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Homework Help: Propability: Somebodys mistake !

  1. Sep 20, 2010 #1
    1. The problem statement, all variables and given/known data
    bayes theorem
    we got 5 boxes with white and black balls ,2 boxes have 2 white balls and 3 black, 2 boxes have 1 white and 4 black , 1 box has 4 whites and 1black .From a random extraction the ball turned out to be black find propability that the extracted ball was from the second box

    p(h1)=2/5 ,p(h2)=2/5, p(h3)=1/5 ,p(h1)a=3/5,P(h2)a=4/5,p(h3)a=1/5

    This is the way its written in the book and professor tought us as its written in the book

    Now I know how it goes but I think there might be a problem in the book because p(h2) is not really 2/5 but it should 1/5

    am I correct or I have misunderstood all this problem ?
  2. jcsd
  3. Sep 20, 2010 #2


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    Staff: Mentor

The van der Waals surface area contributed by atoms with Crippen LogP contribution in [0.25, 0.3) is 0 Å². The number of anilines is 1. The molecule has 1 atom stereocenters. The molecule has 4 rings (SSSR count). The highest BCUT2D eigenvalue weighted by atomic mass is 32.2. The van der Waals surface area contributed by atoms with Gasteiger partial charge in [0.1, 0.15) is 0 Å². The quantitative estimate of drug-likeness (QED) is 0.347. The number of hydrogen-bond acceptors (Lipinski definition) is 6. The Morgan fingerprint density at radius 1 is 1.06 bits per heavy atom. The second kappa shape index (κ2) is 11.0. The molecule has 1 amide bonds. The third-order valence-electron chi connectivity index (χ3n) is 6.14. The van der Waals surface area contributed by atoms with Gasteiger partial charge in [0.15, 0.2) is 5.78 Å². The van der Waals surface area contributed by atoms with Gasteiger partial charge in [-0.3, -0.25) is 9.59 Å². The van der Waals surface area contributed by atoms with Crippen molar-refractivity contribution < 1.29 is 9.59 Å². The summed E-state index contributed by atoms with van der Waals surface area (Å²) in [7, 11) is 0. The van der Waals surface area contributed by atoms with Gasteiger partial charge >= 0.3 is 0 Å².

At first I thought it is a typo, but you are consistent in all your threads.

  4. Sep 20, 2010 #3


    Staff: Mentor

    What do h1, h2, and h3 mean? What is a?
  5. Sep 20, 2010 #4
    my tongue language I think pronounces p instead of b .I have the book right here let me check......wait a sec the book actually writes 'b' as well .Anywayz
  6. Sep 20, 2010 #5
    I think it must 'the happening or event' I dont know I hate learning literature related to math.
  7. Sep 20, 2010 #6


    Staff: Mentor

    It's impossible to determine the probability of an event if you don't know what the event is.

    Also, what is a?
  8. Sep 20, 2010 #7
    Sorry , the way it should be done is : ph1(A)=3/5, ph2(A)=4/5 ,ph3(A)=1/5

    p(h1)=2/5 2 white balls ,ph1(A)= 3/5, 3 white balls all boxes equal 5 so...
  9. Sep 20, 2010 #8


    Staff: Mentor

    I don't understand ph1(A), ph2(A), or ph3(A) either, and you still haven't explained what A is.

    Probabilities are usually written as P(some event). A typical example is when we flip a coin. One side is called the head side, and the other is the tail side. If we disallow the possibility of the coin landing on its edge, the two probabilities are P(H) and P(T), and each probability is 1/2 for a fair coin.
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